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Does COVID testing need a revision as more are vaccinated?



In much of the pandemic, the sharp sensitivity of the primary test for COVID-19 has been a boon, as it has itself detected small amounts of the virus that can spread silently among people who may not feel ill.

However, as more people are vaccinated, the sensitivity of the test raises questions among health experts as to whether the results should be viewed more critically when an asymptomatic immunized person is tested positive for COVID-19. Is this person really a threat to spread the virus or just fight it and keep it at levels too low to be contagious?

Kevin Miller was caught in the middle of the unfortunate debate, and it cost him some of the most precious moments in his high school.

Los Gatos High School student had skipped the opportunity to be vaccinated and received his final dose on Feb. 27 so he could return to class on campus and play basketball on the college team as quickly as possible without worrying about the virus. But on May 5, almost 1

0 weeks later, what seemed impossible happened. A test required before his game came back positive.

“I had no reason to believe I had it,” said Miller, 18. “I never felt sick, never got another positive test. No one else on the team tested positive. ”

Despite three subsequent negative tests, local health and school staff said they were forced to implement safety protocols that required Miller and dozens of his exposed teammates and classmates to be quarantined for a week, lacking personal classes and games and almost keeping them from attending their senior prom.

“It just felt like this situation where you can’t make these things the way this unfolded,” said Kevin’s mother, Dana Miller.

Los Gatos High School graduate Kevin Miller’s parents Justin Miller, left, and Dana Miller. (Dai Sugano / Bay Area News Group)

Some health officials say the trial should not have been necessary. Vaccinated people who do not feel sick may still be able to trigger a positive COVID-19 test while their body fights the virus but is not at risk of infecting others, said Dr. Monica Gandhi at the University of California-San Francisco, who has studied virus safety in schools.

“I think we need to change our definition of what an infection is at this point,” Gandhi said.

It’s a scenario that is likely to come up more often as more people are immunized and schools and businesses reopen fully in order to prevent outbreaks. Although the U.S. Centers for Disease Control and Prevention does not recommend COVID-19 testing for vaccinated people without symptoms, there are still situations like some athletic competitions where players are screened for the virus.

It was not the first time that a fully vaccinated athlete tested positive for COVID-19 without symptoms of the disease and was forced to quarantine. Around the same time last month, nine fully-fledged members of the New York Yankees baseball team tested positive for the virus, including star shortstop Gleyber Torres.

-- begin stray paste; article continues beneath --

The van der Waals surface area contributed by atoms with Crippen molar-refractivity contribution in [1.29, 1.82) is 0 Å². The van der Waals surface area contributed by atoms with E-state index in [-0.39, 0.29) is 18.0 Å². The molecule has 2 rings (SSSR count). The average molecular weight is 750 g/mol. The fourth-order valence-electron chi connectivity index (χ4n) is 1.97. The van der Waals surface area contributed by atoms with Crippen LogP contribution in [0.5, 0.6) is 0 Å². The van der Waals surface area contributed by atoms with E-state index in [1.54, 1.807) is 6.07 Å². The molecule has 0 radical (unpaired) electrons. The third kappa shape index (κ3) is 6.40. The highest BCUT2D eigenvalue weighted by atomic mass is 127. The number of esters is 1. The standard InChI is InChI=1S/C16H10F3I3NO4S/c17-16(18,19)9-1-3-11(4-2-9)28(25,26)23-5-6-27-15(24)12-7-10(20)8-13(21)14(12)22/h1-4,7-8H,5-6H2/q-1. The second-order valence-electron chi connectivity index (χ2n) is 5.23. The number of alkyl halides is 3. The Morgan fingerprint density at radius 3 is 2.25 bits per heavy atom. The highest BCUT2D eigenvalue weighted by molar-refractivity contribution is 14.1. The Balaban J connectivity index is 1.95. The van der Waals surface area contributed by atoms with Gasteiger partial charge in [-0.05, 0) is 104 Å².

Only two reported mild symptoms, while Torres and the rest were asymptomatic. But all were forced to quarantine. Major League Baseball requires two negative COVID-19 tests in order for the vaccinated to complete a 10-day quarantine early.

The CDC considers any positive test for SARS-CoV-2, the virus that causes the disease, in a person at least two weeks after their final vaccine dose to be a “breakthrough” infection. A recent CDC study called them “very rare” – only 0.01% of fully vaccinated Americans this year tested positive, of which 27% showed no symptoms.

How accurate is the COVID-19 test? The polymerase chain reaction or PCR test commonly used to confirm COVID-19 is considered very accurate to a point.

If the infection had not gotten far when the person was injured, it might not have triggered a positive result, so health authorities warn that a negative test does not show that a person is COVID-free. They also consider false positives to be very unlikely. Unless the sample was contaminated, some virus must be present.

Do the tests indicate the severity of infection – and contagion? Many experts have argued that it does.

The PCR test analyzes samples by amplifying viral RNA or genetic material in typically 40 amplification cycles. If the virus is detected in 40 cycles or less, it is considered positive. The more cycles it takes to detect the virus, the less there is. A test that finds the virus in 20 cycles indicates a much higher viral load in the patient than one that takes 40 cycles. Patients with higher viral loads are more contagious, while low viral loads are not necessarily contagious. It is not clear what Kevin Miller’s viral load was on his positive test.

Before vaccines, it is assumed that a patient with a lower amount of virus will become more contagious as the disease progresses. However, for those vaccinated, a low viral load that triggers a positive test in a person who does not feel any symptoms may simply indicate that the vaccine is doing its job.

“It shows the effectiveness of the vaccine in fighting that virus in the nose,” Gandhi said. She argues that cases like Miller or the Yankees “were not a true positive test – it was the vaccine that worked!”

She is not the only health expert urging health authorities to reconsider how PCR tests are evaluated for the vaccinated. After the Yankees outbreak, Harvard University epidemiologist Michael Mina argued in New York magazine that the breakthrough time should be reserved for vaccinated people who became ill. He noted that effective vaccines are generally not “fully sterilizing”, killing all the virus immediately.

But other experts say caution is still warranted.


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